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Top deputies accuse Texas attorney general of bribery, abuse of office: letter

FILE - State Attorney General Ken Paxton waits on the flight line for the arrival of Vice President Mike Pence at Love Field in Dallas, Sunday, June 28, 2020. Several top deputies of Texas’ attorney general have accused him of crimes including bribery and abuse of office in an internal letter saying they’ve reported the actions to law enforcement. In a brief letter, seven senior lawyers wrote that they reported Paxton for potentially breaking the law “in his official capacity as the current Attorney General of Texas." Paxton’s defense attorney in the securities case, declined to comment on the new allegations Sunday, Oct. 4, 2020. Paxton pleaded not guilty in that case but it is not clear whether the new .
FILE - State Attorney General Ken Paxton waits on the flight line for the arrival of Vice President Mike Pence at Love Field in Dallas, Sunday, June 28, 2020. Several top deputies of Texas’ attorney general have accused him of crimes including bribery and abuse of office in an internal letter saying they’ve reported the actions to law enforcement. In a brief letter, seven senior lawyers wrote that they reported Paxton for potentially breaking the law “in his official capacity as the current Attorney General of Texas." Paxton’s defense attorney in the securities case, declined to comment on the new allegations Sunday, Oct. 4, 2020. Paxton pleaded not guilty in that case but it is not clear whether the new . (AP Photo/Tony Gutierrez)

Several top deputies of Texas‘ attorney general have reported to law enforcement that their boss engaged in crimes including bribery and abuse of office, according to an internal letter.

In a single-page letter to the director of human resources in the attorney general’s office, the seven senior lawyers wrote that they reported Republican Ken Paxton to “the appropriate law enforcement authority” for potentially breaking the law “in his official capacity as the current Attorney General of Texas.”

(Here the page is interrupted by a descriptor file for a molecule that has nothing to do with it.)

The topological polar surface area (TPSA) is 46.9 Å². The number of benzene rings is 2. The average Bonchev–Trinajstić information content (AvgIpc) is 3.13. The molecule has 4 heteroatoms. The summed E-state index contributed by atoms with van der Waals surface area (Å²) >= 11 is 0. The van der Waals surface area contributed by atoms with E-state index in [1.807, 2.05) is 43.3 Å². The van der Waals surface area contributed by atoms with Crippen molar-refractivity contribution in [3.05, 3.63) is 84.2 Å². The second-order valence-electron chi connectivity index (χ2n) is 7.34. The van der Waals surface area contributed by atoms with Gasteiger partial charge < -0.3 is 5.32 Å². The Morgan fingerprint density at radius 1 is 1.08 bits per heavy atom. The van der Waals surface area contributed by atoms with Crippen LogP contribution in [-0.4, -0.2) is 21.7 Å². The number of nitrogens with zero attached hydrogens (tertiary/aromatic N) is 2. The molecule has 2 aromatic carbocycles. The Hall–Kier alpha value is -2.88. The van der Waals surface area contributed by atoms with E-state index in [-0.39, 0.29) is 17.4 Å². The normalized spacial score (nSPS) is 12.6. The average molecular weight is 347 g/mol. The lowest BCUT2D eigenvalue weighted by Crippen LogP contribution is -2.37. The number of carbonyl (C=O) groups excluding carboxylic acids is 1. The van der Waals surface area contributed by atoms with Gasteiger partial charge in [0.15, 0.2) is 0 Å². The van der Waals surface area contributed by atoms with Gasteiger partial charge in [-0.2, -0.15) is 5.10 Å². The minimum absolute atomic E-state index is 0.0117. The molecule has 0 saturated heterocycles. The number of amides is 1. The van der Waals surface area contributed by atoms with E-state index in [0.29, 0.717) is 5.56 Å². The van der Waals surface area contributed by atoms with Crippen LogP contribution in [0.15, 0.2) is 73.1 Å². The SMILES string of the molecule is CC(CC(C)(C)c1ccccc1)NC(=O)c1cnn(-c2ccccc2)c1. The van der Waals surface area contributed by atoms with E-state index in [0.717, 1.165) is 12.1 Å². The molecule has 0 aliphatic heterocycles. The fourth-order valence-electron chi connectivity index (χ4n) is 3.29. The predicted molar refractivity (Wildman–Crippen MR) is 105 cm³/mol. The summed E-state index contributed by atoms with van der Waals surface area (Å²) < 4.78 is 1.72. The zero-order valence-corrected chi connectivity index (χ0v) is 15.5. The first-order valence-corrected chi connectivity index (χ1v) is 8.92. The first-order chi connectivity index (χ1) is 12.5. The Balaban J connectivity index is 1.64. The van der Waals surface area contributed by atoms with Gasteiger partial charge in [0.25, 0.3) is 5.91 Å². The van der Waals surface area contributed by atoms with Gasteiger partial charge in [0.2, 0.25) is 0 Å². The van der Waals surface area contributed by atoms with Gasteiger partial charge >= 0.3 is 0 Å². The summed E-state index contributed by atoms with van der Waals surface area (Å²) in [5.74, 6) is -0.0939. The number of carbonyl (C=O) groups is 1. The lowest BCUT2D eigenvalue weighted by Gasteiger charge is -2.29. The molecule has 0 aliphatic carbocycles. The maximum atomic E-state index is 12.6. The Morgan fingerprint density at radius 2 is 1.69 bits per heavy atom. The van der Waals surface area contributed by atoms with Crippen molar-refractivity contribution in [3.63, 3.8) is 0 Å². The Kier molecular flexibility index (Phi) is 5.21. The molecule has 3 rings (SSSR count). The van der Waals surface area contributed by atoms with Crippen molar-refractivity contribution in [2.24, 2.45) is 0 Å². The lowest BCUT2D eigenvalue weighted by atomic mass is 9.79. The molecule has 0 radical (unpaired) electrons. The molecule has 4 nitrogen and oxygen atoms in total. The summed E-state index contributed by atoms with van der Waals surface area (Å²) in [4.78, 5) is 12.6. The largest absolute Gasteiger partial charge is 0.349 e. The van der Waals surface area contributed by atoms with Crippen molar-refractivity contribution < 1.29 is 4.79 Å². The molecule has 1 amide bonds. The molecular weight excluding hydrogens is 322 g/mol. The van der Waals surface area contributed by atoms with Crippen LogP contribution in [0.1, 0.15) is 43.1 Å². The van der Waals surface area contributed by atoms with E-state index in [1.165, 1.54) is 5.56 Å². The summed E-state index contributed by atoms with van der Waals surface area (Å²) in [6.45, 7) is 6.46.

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“We have a good faith belief that the attorney general is violating federal and/or state law including prohibitions related to improper influence, abuse of office, bribery and other potential criminal offences,” the Thursday letter states. It was first reported jointly by the Austin American-Statesman and KVUE-TV and subsequently obtained by The Associated Press.

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The letter does not offer specifics but nonetheless stands as a remarkable accusation of criminal wrongdoing against the state’s top law enforcement officer by his own staff, including some longtime supporters of his conservative Christian politics. It is likely to deepen legal trouble for Paxton, who has spent nearly his entire five years in office under felony indictment for securities fraud, although the case has stalled for years over legal challenges.

Philip Hilder, Paxton’s defence attorney in the securities case, declined to comment on the new allegations Sunday. Paxton pleaded not guilty in that case but it is not clear whether the new accusations are related.

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In a statement to the American-Statesman Paxton’s office said: “The complaint filed against Attorney General Paxton was done to impede an ongoing investigation into criminal wrongdoing by public officials including employees of this office. Making false claims is a very serious matter and we plan to investigate this to the fullest extent of the law.”

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The investigation referenced in the statement was unclear. A spokeswoman for the attorney general did not immediately respond to an email and phone call Sunday.

“These allegations raise serious concerns,” Gov. Greg Abbott, also a Republican, said in a Sunday statement. He declined to comment further “until the results of any investigation are complete.”

The letter was signed by the deputy attorneys general for policy, administration, civil litigation, criminal investigations and legal counsel, as well as Paxton’s first assistant, Jeff Mateer, and Mateer’s deputy. None of them responded to messages seeking comment Saturday or Sunday.

Mateer resigned from Paxton’s office Friday to rejoin a prominent conservative non-profit law firm in the Dallas-area, according to the Dallas Morning News. The First Liberty Institute did not immediately respond to an inquiry about him Sunday.

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Paxton, a Republican who is in his second term, has raised his national profile as a conservative crusader under President Donald Trump, including leading a lawsuit against the Affordable Care Act that goes before the Supreme Court this fall and leading Lawyers for Trump, a group supporting the president’s reelection.

The FBI and the U.S. Attorneys Office for the Western District of Texas did not immediately respond to requests for comment Sunday.

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